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Last week a very dear one to me had a miscarriage and lost her baby. As it was happening I felt frantic, helpless and worried. I desperately wished that there was something I could do to help, to change it, despite knowing that the majority of miscarriages are due to a developmental abnormality, which, in the greater perspective, is a blessing for the child to be freed from that and also having faith that the baby’s soul is off to a much better place.

So we prayed and we cried and we read an amazing story about the Garden of God.

The Garden of God

“Ridvaniyyih Khanum related that when her child was ill, the Master came and gave two pink roses to the little one, then, turning to the mother, He said in His musical voice so full of love: “Be patient.” That evening the child passed away.

“Ridvanniyyih,” said the Master, “there is a Garden of God. Human beings are trees growing therein. The Gardener is our Father. When He sees a little tree in a place too small for her development, He prepares a suitable and more beautiful place, where she may grow and bear fruit. Then He transplants that little tree. The other trees marvel, saying: “This is a lovely little tree. For what reason does the Gardener uproot it?” The Divine Gardener, alone, knows the reason.”

“You are weeping, Ridvaniyyih, but if you could see the beauty of the place where she is, you would no longer be sad. Your child is now free, and, like a bird, is chanting divine joyous melodies. If you could see that sacred Garden, you would not be content to
remain here on earth. Yet this is where you duty now lies.”

From The Chosen Highway, the spoken chronicles of Abdu’l-Baha, compiled by Lady Blomfield



Shortly after that, they sent out one of the most beautiful and heartfelt letters that I have ever read. I reprint it here with their permission.

Dearest Family of Ours,

As you know, we have had the blessing of providing the opportunity for a new soul to be brought into existence. It is our 3rd child and there has been lots of excitement around the house in anticipation of it’s birth. One of the neatest reactions we’ve seen has been from our son, who really took to the idea of having another sibling and has been giving hugs and kisses and talking to the Baby every day.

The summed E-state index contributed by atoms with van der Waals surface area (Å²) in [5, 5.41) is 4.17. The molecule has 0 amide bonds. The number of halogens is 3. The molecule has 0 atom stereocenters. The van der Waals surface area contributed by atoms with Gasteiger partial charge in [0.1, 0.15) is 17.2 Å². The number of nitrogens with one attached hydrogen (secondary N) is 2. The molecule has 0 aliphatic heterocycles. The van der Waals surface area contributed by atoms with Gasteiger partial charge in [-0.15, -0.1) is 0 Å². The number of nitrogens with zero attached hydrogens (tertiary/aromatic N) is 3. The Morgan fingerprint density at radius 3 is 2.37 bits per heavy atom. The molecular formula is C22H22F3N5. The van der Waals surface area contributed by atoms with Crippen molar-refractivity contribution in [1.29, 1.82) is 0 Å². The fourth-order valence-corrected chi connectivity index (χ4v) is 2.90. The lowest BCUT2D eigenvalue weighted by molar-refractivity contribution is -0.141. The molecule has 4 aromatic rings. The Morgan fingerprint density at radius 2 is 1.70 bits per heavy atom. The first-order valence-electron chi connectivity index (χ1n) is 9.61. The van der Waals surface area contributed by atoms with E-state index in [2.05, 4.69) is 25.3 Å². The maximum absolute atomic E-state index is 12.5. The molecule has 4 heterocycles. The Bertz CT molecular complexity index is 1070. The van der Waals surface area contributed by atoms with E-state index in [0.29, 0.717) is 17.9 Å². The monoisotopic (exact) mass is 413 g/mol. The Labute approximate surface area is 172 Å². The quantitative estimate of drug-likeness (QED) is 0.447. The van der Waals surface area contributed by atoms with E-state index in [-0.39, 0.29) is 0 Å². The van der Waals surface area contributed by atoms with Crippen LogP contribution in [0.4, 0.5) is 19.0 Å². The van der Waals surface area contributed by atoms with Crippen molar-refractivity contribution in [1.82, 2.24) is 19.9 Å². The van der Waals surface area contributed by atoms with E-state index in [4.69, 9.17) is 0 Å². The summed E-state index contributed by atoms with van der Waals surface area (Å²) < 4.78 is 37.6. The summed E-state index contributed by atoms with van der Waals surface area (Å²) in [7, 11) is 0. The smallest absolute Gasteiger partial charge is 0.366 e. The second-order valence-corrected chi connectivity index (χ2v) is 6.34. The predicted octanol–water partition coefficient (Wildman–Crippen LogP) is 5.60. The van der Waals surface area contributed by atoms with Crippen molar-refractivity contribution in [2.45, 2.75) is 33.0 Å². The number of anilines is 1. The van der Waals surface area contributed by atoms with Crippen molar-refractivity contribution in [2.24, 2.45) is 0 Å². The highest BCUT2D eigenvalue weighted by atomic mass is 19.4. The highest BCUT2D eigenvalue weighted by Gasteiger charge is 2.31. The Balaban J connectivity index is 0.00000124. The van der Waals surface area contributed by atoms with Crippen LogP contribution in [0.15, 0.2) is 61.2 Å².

Now, meeting this precious little one, who was already nestling itself into our hearts, will need to wait until we ourselves move on to the next life. There wasn’t any foreseeable reason for the loss: no “bad” food was eaten, there was no forceful trauma, there is next to no stress at this time. Actually, everything has been great. So we can only assume there was a dysfunction in the development of the fetus and, for the baby’s protection, it was released from this life and taken under God’s wing for some other purpose to fulfill.

We won’t pretend it hasn’t affected us. We were about 5 days away from hearing the wee ones heartbeat for the first time. But we also understand that this happens and that God holds a special place for those souls that do not have the opportunity to develop in this lifetime. So we are good. This just happened yesterday/today. We would love if you could each say a prayer for the wee one to assist it on it’s journey. I’m sure we’ve got a little ally in the Concourse watching over all of us as we fumble through this life in preparation for the next:).

Much Love to You All

 


 

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This is a watercolor painting that I did to portray the little baby soul, that we all loved so much already, going up to the “Garden of God.”


Baha’u’llah says that we are all like the fingers of one hand; we are all interconnected and what happens to one, affects us all. I felt this so strongly with this miscarriage experience – although it wasn’t directly my miscarriage, I was attuned to it, almost as if it was mine.

In North America it’s pretty common that people don’t share that they are pregnant until after 12 weeks, once the higher risk of miscarriage has passed. My first two pregnancies we made my family vow to secrecy over the fact that I was pregnant but with my last pregnancy, I finally clued in that it was a silly thing to do. It made me silent and secretive for the whole first trimester – the time when I was the sickest and most exhausted – the time when I needed the most support. So why shouldn’t I let everyone know why I’m sick and tired so that they can actually help me?

The other issue that I realized was that miscarriage is sort of taboo in our culture. Nobody really talks about it. It wasn’t until I got really close to friends and they finally opened up that I realized that almost everyone I knew had at one time had a miscarriage.

If, by chance, we have a miscarriage, we usually carry the heavy burden of grief in silence, in secret (and maybe in shame?) and we miss out on the chance to honor the short life of the precious little soul, as well as allowing others to support us when we really need it and pray for us and the baby.

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